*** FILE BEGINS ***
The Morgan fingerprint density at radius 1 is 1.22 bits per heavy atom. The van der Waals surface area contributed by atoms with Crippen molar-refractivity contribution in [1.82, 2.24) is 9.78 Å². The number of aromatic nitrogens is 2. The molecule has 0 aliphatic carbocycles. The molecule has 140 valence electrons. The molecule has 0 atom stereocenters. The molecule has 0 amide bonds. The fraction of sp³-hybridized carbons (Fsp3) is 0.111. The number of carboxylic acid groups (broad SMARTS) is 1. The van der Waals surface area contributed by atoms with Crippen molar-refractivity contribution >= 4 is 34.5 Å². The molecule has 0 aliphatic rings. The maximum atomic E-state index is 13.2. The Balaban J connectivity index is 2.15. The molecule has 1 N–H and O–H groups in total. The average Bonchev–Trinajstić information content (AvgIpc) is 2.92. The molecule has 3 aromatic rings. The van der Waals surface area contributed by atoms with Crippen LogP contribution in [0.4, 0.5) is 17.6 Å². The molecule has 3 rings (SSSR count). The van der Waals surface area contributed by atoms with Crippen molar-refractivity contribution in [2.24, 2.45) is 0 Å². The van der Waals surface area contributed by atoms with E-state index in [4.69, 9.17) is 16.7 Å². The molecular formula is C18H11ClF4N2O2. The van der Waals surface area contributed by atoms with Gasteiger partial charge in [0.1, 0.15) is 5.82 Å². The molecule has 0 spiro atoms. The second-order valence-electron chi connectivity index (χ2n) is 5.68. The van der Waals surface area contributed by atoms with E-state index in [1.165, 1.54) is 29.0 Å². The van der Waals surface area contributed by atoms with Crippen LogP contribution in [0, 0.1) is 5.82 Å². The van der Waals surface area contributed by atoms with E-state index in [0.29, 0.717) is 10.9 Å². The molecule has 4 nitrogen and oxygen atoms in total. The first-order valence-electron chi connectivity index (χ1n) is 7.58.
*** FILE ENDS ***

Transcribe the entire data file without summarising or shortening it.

The Morgan fingerprint density at radius 1 is 1.22 bits per heavy atom. The van der Waals surface area contributed by atoms with Crippen molar-refractivity contribution in [1.82, 2.24) is 9.78 Å². The number of aromatic nitrogens is 2. The molecule has 0 aliphatic carbocycles. The molecule has 140 valence electrons. The molecule has 0 atom stereocenters. The molecule has 0 amide bonds. The fraction of sp³-hybridized carbons (Fsp3) is 0.111. The number of carboxylic acid groups (broad SMARTS) is 1. The van der Waals surface area contributed by atoms with Crippen molar-refractivity contribution >= 4 is 34.5 Å². The molecule has 0 aliphatic rings. The maximum atomic E-state index is 13.2. The Balaban J connectivity index is 2.15. The molecule has 1 N–H and O–H groups in total. The average Bonchev–Trinajstić information content (AvgIpc) is 2.92. The molecule has 3 aromatic rings. The van der Waals surface area contributed by atoms with Crippen LogP contribution in [0.4, 0.5) is 17.6 Å². The molecule has 3 rings (SSSR count). The van der Waals surface area contributed by atoms with Crippen molar-refractivity contribution in [2.24, 2.45) is 0 Å². The van der Waals surface area contributed by atoms with E-state index in [4.69, 9.17) is 16.7 Å². The molecular formula is C18H11ClF4N2O2. The van der Waals surface area contributed by atoms with Gasteiger partial charge in [0.1, 0.15) is 5.82 Å². The molecule has 0 spiro atoms. The second-order valence-electron chi connectivity index (χ2n) is 5.68. The van der Waals surface area contributed by atoms with E-state index in [1.165, 1.54) is 29.0 Å². The van der Waals surface area contributed by atoms with Crippen LogP contribution in [0, 0.1) is 5.82 Å². The van der Waals surface area contributed by atoms with E-state index in [0.29, 0.717) is 10.9 Å². The molecule has 4 nitrogen and oxygen atoms in total. The first-order valence-electron chi connectivity index (χ1n) is 7.58.